Does your board, committee, or team meet over and over again without gaining any traction, let alone achieving anything that could be considered success or just completion? If you answer “yes” you may be suffering from planned confusion.
Sometimes we are our own worst enemy. And, what’s worse, we don’t know it. Or even worse, we know exactly what we are doing: we set things up so it’s hard to point fingers and difficult to remedy the situation. As the name implies, planned confusion is planned. Sometimes consciously, sometimes unconsciously. It has symptoms and causes. Here are a few – are any of these familiar?
Symptoms. We try to schedule meetings, but they keep getting postponed at the last minute. The person who is supposed to take notes or minutes doesn’t distribute them, and when he does they don’t include action items or agreed upon next steps. When we meet we have to start from the beginning because many people were unable to attend the last meeting and need to be “brought up to speed.” And, we don’t have an agenda, or we have one that lacks specificity. As a board, we lack a quorum, so when we meet we are not conducting official business. At meetings we constantly hear from people with no track record or integrity – they don’t do what they say they will do. We get frustrated by our inability to neutralize “meeting bullies” – those who talk loud, flex their muscles, and intimidate others from participating.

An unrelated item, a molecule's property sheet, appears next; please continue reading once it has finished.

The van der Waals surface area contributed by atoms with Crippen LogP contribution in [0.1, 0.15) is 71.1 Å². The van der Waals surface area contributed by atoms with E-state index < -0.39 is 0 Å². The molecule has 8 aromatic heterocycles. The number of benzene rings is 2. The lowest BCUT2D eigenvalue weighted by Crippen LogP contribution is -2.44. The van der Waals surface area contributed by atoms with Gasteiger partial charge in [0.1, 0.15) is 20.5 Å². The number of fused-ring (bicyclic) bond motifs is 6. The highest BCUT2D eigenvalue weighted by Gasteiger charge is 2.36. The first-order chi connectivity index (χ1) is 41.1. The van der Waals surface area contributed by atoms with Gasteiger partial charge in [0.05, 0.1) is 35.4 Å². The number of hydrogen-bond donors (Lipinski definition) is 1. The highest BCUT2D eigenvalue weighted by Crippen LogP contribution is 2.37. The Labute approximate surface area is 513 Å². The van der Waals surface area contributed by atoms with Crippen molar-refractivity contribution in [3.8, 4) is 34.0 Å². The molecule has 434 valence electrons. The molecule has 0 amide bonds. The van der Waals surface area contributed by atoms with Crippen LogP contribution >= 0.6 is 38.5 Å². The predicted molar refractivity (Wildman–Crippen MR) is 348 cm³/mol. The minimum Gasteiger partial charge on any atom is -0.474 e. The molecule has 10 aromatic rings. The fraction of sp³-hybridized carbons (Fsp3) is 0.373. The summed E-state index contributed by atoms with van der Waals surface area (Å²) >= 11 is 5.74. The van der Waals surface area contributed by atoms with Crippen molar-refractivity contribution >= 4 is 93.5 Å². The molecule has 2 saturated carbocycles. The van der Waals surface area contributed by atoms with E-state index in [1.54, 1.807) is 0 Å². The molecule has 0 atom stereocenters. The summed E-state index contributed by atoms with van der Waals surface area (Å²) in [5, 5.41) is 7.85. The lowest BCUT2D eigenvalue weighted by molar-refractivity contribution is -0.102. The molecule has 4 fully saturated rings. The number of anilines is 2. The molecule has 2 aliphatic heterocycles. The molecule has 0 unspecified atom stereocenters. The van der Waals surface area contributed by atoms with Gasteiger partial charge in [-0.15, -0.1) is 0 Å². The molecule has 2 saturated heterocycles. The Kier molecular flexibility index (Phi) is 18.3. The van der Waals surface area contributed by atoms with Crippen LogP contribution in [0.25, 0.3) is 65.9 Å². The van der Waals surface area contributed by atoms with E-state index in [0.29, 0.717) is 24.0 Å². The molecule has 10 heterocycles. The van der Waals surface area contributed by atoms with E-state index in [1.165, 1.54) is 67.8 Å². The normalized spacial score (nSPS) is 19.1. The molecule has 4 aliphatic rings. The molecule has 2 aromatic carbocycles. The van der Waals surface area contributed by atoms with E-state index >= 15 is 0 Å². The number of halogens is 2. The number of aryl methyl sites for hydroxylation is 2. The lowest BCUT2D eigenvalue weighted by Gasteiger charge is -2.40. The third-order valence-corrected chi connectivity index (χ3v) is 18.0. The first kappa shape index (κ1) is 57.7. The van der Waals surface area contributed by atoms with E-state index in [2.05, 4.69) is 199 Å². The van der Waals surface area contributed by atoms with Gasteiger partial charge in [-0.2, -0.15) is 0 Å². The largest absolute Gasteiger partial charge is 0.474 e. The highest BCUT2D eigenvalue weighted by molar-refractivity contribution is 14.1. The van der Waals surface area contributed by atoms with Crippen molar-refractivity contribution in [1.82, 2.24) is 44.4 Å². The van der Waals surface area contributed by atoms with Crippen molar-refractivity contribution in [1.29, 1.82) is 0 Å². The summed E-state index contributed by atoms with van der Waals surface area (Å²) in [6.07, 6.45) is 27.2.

More symptoms. We have a culture of excuses and the result is that people don’t do what they say they will do. When we make decisions, the follow up activities are not completed on time. We suspect that our team members or board members really don’t care – they are participating because they have to. We lack the courage to look at the underlying issues that need to be addressed. We present issues, ideas and thoughts that go against our stated goals and objectives, or proposed/identified solutions. We don’t have defined goals, objectives and expectations. We don’t know what we are trying to achieve and we don’t have a timeline. When we do move forward, people are unable to “stay in their lane” – they focus on the work and responsibilities of others, instead of their project. We don’t need anyone from the outside to undercut our momentum: we do it ourselves.
Causes. Underneath these symptoms there are usually a few causes. These include a lack of defined purpose or an outdated vision; the wrong people on the board or team; lack of leadership; poor communication; and/or lack of consistent follow-up between meetings. Being honest is the first step in finding out what’s really going on. If you are committed, then you need to speak up. Talk to your team/board members off line. Learn their perspectives. Be sure to keep your word, and then begin the process of holding people accountable to their word.
Next week is Part Two: Suggestions for how to combat planned confusion
Copyright 2017 – Mel and Pearl Shaw
Mel and Pearl Shaw are authors of four books on fundraising available on Amazon.com. For help growing your fundraising visit www.saadandshaw.com or call (901) 522-8727.
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